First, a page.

- Feature Stories
- News Flash
- Inspire Innovation
Why the Next Big Thing Won’t Be Big
The next big thing in science will come from very small things.
Things that measure a billionth of a meter or less.
That is the tiny, yet infinite, realm of nanotechnology, a hybrid of chemistry and engineering that uses chemical and mechanical tools to manipulate atoms and molecules. Scientists are using it to build things from the bottom up. The way vegetables build themselves with atoms from dirt, water and air.
Someday, nanorobots may perform delicate surgeries a thousand times more precisely than scalpels, or be ingested to attack viruses. They may also alter appearance and slow or reverse the aging process. Tiny machines building food atom by atom might even wipe out world famine, scientists predict.
This “science of the very tiny” is the basis of an extraordinary collaboration between Carnegie Mellon University, the federal government and industry. This and other collaborations are happening all over campus and becoming models for fast-tracking research into the marketplace.
Researchers at Carnegie Mellon’s Data Storage Systems Center (DSSC) are working closely with industry and the federal government to exploit nanotechnology in order to create a revolution, not only in information storage, but also in a wide variety of fields.
“Think about what happens when you download and store software today,” said Ed Schlesinger, head of the DSSC, which is part of the university’s engineering college. “You’re rearranging the material structure on your disk by changing the physical properties of clumps of molecules. If the guts of a computer were no larger than a few of those clumps, you could rearrange molecules on the recording medium to essentially build chips. This is the strength of information storage technology in the nanotech arena, since, in information storage, we rely on the ability to address and manipulate individual nanoscale objects.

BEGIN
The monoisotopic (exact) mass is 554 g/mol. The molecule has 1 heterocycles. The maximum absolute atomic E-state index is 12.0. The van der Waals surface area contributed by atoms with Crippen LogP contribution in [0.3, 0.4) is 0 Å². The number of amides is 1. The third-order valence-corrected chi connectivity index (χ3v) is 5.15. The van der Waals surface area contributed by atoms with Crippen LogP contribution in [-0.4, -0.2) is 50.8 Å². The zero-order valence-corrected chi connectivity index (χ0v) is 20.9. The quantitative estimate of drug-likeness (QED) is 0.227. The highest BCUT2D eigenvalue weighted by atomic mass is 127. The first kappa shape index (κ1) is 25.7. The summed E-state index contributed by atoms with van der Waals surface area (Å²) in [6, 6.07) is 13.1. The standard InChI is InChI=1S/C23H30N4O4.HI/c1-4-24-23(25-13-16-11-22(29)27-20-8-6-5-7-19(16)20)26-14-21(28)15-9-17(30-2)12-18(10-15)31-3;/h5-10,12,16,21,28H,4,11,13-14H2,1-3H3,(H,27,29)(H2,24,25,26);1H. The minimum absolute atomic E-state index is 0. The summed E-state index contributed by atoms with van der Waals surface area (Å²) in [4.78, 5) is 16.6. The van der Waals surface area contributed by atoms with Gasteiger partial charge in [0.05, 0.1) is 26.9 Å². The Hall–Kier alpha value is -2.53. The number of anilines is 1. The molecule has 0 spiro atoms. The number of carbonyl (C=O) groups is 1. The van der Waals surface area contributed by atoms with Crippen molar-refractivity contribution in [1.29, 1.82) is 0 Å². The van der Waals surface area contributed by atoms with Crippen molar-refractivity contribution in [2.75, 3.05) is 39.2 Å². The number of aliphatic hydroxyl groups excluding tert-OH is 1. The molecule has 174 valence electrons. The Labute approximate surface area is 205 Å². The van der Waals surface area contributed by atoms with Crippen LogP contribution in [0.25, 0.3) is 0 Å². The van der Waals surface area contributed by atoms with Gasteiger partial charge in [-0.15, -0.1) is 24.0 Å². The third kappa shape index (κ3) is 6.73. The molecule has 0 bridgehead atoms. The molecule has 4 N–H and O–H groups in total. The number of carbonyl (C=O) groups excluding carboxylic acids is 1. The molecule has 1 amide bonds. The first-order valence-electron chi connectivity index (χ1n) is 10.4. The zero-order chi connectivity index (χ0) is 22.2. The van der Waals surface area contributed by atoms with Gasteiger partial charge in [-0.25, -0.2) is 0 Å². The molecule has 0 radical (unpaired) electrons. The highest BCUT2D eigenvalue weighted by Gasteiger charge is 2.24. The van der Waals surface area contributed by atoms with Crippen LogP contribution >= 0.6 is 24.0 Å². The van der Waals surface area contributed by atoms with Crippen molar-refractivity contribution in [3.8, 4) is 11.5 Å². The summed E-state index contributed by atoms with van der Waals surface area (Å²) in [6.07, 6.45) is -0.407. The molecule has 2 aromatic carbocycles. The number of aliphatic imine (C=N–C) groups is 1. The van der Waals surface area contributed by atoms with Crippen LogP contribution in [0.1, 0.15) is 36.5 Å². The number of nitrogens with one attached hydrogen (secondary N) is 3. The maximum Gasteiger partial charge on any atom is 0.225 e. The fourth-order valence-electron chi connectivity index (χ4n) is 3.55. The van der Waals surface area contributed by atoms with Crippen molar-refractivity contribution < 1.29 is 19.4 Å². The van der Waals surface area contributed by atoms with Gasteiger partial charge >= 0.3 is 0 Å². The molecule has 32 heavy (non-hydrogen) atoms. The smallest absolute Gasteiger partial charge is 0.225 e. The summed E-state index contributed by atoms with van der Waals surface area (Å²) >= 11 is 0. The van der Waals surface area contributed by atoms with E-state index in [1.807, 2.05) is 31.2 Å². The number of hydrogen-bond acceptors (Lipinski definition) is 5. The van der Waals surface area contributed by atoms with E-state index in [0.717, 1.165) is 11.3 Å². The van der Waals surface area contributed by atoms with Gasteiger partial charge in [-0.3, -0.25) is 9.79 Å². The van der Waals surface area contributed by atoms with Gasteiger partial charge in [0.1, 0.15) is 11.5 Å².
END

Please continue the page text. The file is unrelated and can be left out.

“Someday soon, we could essentially download hardware from the Internet just like we download software today,” Schlesinger said.
New systems could be developed that physically reproduce some hardware downloads. One concept, part of the efforts in probe recording within the DSSC, is to make a read/write head from a cluster of ultra sharp points to nudge atoms and molecules this way or that. Other efforts include the manipulation of light at nanoscale dimensions, or the manipulation of the magnetic or physical state of various materials at these same dimensions.
At the same time, the data storage industry is pushing for the increased use of nanotechnology to develop systems that can store one terabit per square inch or more. That kind of information storage capacity would make it possible to store a small black-and-white image of every man, woman and child on earth on a CD-sized disk.(Continued …)